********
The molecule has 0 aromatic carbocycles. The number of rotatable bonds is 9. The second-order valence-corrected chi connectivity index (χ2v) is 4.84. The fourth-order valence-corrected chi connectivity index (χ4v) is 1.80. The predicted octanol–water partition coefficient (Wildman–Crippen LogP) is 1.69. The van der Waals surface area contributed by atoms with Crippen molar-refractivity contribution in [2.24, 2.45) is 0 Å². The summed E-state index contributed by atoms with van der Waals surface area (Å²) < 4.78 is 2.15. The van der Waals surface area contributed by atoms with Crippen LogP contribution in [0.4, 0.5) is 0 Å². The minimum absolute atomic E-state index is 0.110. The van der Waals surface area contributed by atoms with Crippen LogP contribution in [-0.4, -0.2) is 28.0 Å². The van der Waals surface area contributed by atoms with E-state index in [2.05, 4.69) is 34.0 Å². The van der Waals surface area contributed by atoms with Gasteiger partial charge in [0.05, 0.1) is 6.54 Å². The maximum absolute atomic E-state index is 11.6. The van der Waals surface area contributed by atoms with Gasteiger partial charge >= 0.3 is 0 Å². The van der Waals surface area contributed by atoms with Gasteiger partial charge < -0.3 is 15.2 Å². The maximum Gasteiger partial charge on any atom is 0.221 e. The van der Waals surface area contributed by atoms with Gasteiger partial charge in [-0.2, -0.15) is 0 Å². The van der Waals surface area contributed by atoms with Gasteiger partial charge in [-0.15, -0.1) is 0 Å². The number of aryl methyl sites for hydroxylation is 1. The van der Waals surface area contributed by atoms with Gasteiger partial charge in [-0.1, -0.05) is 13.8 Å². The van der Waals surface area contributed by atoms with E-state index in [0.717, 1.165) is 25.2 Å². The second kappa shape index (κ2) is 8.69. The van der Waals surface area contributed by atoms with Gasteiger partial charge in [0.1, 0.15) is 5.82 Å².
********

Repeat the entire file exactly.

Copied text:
The molecule has 0 aromatic carbocycles. The number of rotatable bonds is 9. The second-order valence-corrected chi connectivity index (χ2v) is 4.84. The fourth-order valence-corrected chi connectivity index (χ4v) is 1.80. The predicted octanol–water partition coefficient (Wildman–Crippen LogP) is 1.69. The van der Waals surface area contributed by atoms with Crippen molar-refractivity contribution in [2.24, 2.45) is 0 Å². The summed E-state index contributed by atoms with van der Waals surface area (Å²) < 4.78 is 2.15. The van der Waals surface area contributed by atoms with Crippen LogP contribution in [0.4, 0.5) is 0 Å². The minimum absolute atomic E-state index is 0.110. The van der Waals surface area contributed by atoms with Crippen LogP contribution in [-0.4, -0.2) is 28.0 Å². The van der Waals surface area contributed by atoms with E-state index in [2.05, 4.69) is 34.0 Å². The van der Waals surface area contributed by atoms with Gasteiger partial charge in [0.05, 0.1) is 6.54 Å². The maximum absolute atomic E-state index is 11.6. The van der Waals surface area contributed by atoms with Gasteiger partial charge >= 0.3 is 0 Å². The van der Waals surface area contributed by atoms with Gasteiger partial charge < -0.3 is 15.2 Å². The maximum Gasteiger partial charge on any atom is 0.221 e. The van der Waals surface area contributed by atoms with Gasteiger partial charge in [-0.2, -0.15) is 0 Å². The van der Waals surface area contributed by atoms with Gasteiger partial charge in [-0.15, -0.1) is 0 Å². The number of aryl methyl sites for hydroxylation is 1. The van der Waals surface area contributed by atoms with Gasteiger partial charge in [-0.1, -0.05) is 13.8 Å². The van der Waals surface area contributed by atoms with E-state index in [0.717, 1.165) is 25.2 Å². The second kappa shape index (κ2) is 8.69. The van der Waals surface area contributed by atoms with Gasteiger partial charge in [0.1, 0.15) is 5.82 Å².